Dick Jorgensen: Banking on the Blitz Dick Jorgensen had the distinction of having been the head referee for 1990’s Super Bowl XXIV. It was the pinnacle of a 22-year career as an NFL referee when one considers that the officials on Super Bowl Sunday are voted the best at their position by the NFL.
When he was not watching Joe Montana fade back for the bomb, Jorgensen was president of Marine Bank in Champaign, IL, a banking affiliate of the Marine Corporation with over $1 billion in assets. The bank always supported Dick’s other life as an NFL referee, as banks generally support the active community involvement of all employees.
At 56 (in 1990) and coming off recent back surgery, Dick moved a little slower than he did as captain of the University of Wisconsin’s basketball team. He was concerned about his upcoming annual NFL physical and stress test, but he was determined to pass. He daily stretched, swam, and lifted weights – whatever it took to ensure he would get another shot at a Super Bowl. Having participated in Super Bowls VIII, XV, and XXIV, he didn’t want to pass up another opportunity to be part of “the immensity of the game.”
The rewards of a Super Bowl experience, however, aren’t without cost. The pressures of balancing a banking career and an active family life while on the road for the NFL were substantial, especially for the family left behind each weekend. “But once the kickoff comes and I get into the flow of the game,” asserted Jorgensen, “all the pressure is off. It’s exhausting, but mentally refreshing.”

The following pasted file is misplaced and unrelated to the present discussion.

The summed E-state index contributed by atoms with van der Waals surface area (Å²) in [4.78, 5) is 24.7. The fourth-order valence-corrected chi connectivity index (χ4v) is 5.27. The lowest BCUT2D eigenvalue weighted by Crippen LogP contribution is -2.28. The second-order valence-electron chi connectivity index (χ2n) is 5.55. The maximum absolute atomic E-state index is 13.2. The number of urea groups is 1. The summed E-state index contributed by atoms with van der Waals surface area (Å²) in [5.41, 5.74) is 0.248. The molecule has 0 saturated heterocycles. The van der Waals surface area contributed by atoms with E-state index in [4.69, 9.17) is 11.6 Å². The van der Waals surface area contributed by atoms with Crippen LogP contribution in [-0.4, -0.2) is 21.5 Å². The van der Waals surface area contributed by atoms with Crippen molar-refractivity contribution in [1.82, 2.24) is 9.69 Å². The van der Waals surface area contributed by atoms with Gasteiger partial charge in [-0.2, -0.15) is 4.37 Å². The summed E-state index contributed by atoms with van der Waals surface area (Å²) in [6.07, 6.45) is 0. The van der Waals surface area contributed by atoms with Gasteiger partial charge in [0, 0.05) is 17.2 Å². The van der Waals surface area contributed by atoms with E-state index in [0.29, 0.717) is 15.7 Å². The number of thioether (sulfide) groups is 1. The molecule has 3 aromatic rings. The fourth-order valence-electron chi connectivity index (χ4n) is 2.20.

Tom Dooley: Constructing a Game Plan Tom Dooley, former CEO of R.T. Dooley Construction, says his 14 years of working out problems on an NFL football field helped him work out problems in business. “On the football field,” he observed, “you have a set of rules and a solution.” Dooley was proud of the fact that in all his years as CEO, he never had to retain an attorney to solve a legal problem!
“Nothing is black and white in business,” continued Dooley. “Everything is a compromise. On the football field, it is black and white. I can flush out every thought in the world when I’m on that field.” And like Dick Jorgensen, Tom Dooley got that same physical exhaustion but mental freshness after each game.
To make it possible for Tom to work weekends for the NFL and keep his business under control, he surrounded himself with “people smarter than I am.” And what was good for the boss was good for the troops. Business shut down every day at 11:30 am so employees could get in a vigorous noon workout at the local YMCA (the company paid every employee’s membership fee).
Dooley believed strongly in being “the best you can be.” After a lifetime of setting goals and achieving them, he still had one in his sights – to work a Super Bowl as head referee. He had a taste of Super Bowl action as a linesman at Super Bowl XV, Eagles vs Raiders, in 1981. But characteristic of every NFL referee, Dooley wanted a shot at the No. 1 position.